Electric Eclectics festival in Meaford during the summer, where he performs, but also works as the volunteer coordinator by day and a member of the lifeguard team at night. “I carry a naloxone kit and make sure people in the dance tent are hydrated.”

Fresh pasta with red sauce and garlic bread on a plate

Caretaking is a familiar role, he tells me, as we resume our places at the kitchen table. His mother, Linda, was diagnosed with a brain tumour in 1992 when Greydyn was 10. She had it removed. In April of ’93 it came back and the doctors told her she wouldn’t have long to live. “We didn’t want her to be in the hospital, so we moved the couches out and we got a hospital bed and we put it in the living room. We put curtains up so she could have some privacy and we just took care of her for the whole summer.”

His sister, Tashena, was 9. She didn’t understand what was going on.

“I remember when they told us she was going to die, I totally freaked out. And my sister was just sitting there, and she told me later, ‘I had no idea why you were freaking out. I didn’t understand.’ But I was pretty perceptive about it. I lost my grandfather in 1987 when I was 5 or 6. They said, ‘He’s dead.’ And I knew what that meant.”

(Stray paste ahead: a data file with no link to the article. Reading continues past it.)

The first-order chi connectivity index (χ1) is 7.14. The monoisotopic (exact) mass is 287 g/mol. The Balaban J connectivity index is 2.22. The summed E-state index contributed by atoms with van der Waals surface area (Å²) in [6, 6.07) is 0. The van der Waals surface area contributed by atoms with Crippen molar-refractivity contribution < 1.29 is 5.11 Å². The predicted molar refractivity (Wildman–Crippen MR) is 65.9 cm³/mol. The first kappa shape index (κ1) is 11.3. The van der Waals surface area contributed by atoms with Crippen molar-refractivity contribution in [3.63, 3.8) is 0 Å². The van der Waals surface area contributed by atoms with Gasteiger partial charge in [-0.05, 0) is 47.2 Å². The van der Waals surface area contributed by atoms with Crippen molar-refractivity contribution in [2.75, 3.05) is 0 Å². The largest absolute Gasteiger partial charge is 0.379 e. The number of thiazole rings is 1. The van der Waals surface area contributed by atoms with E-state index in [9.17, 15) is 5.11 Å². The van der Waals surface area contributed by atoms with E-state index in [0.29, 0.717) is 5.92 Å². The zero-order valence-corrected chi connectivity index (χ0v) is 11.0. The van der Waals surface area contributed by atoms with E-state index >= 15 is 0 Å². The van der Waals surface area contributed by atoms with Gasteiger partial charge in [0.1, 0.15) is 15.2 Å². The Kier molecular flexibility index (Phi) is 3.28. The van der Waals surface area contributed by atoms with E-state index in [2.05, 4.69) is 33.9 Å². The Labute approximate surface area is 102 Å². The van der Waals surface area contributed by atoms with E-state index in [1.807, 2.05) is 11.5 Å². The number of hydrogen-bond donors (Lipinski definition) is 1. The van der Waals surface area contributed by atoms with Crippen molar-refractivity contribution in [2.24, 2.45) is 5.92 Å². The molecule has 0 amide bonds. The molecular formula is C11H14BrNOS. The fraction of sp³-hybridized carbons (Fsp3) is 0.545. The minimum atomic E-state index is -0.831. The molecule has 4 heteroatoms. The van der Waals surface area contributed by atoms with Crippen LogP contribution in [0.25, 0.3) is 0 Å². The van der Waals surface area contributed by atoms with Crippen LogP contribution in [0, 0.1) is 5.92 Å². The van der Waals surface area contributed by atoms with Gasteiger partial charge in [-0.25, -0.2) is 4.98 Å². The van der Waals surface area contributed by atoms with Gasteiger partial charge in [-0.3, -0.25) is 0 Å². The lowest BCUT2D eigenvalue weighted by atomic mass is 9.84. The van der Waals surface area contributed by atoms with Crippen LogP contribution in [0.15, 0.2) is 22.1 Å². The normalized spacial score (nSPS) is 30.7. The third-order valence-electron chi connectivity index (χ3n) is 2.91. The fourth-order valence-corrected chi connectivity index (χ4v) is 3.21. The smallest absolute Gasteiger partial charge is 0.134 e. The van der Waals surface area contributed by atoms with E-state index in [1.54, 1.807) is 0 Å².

He remembers his mom taking them out of school to go to Wonderland once a year. “It was a double whammy. We get to go to Wonderland and we get out of school!”

The summer that she was dying, he helped his dad cook for her.

“We tried to eat healthy, lots of fish and broccoli. She loved rice pudding, so we made that quite a bit. I remember watching movies with her and feeding her meals and talking to her. Those are good memories, even though they kind of suck. She fed me when I was born and I couldn’t feed myself, so when the tables were turned I fed her,” he says.

“The thing was, and I feel this way about my dad, too, it’s like, you sacrificed a lot to get me here and you helped me a lot. There’s nothing you wouldn’t do for me. So, that’s what I’ll do for you.”

“I hear so many people that are like, ‘I hate my mom, I hate my dad,’” he says. He tells them, “Don’t say that, because one day they’re going to be gone.”

“I always try to push that on people. Try to treasure the time you’ve got with them. They’ll say, ‘You have a different perspective, your mom’s dead.’ It doesn’t matter. Everyone’s mom is going to die, so be fucking nice to them. Just be nice. Is it so hard to be nice? I don’t think so.”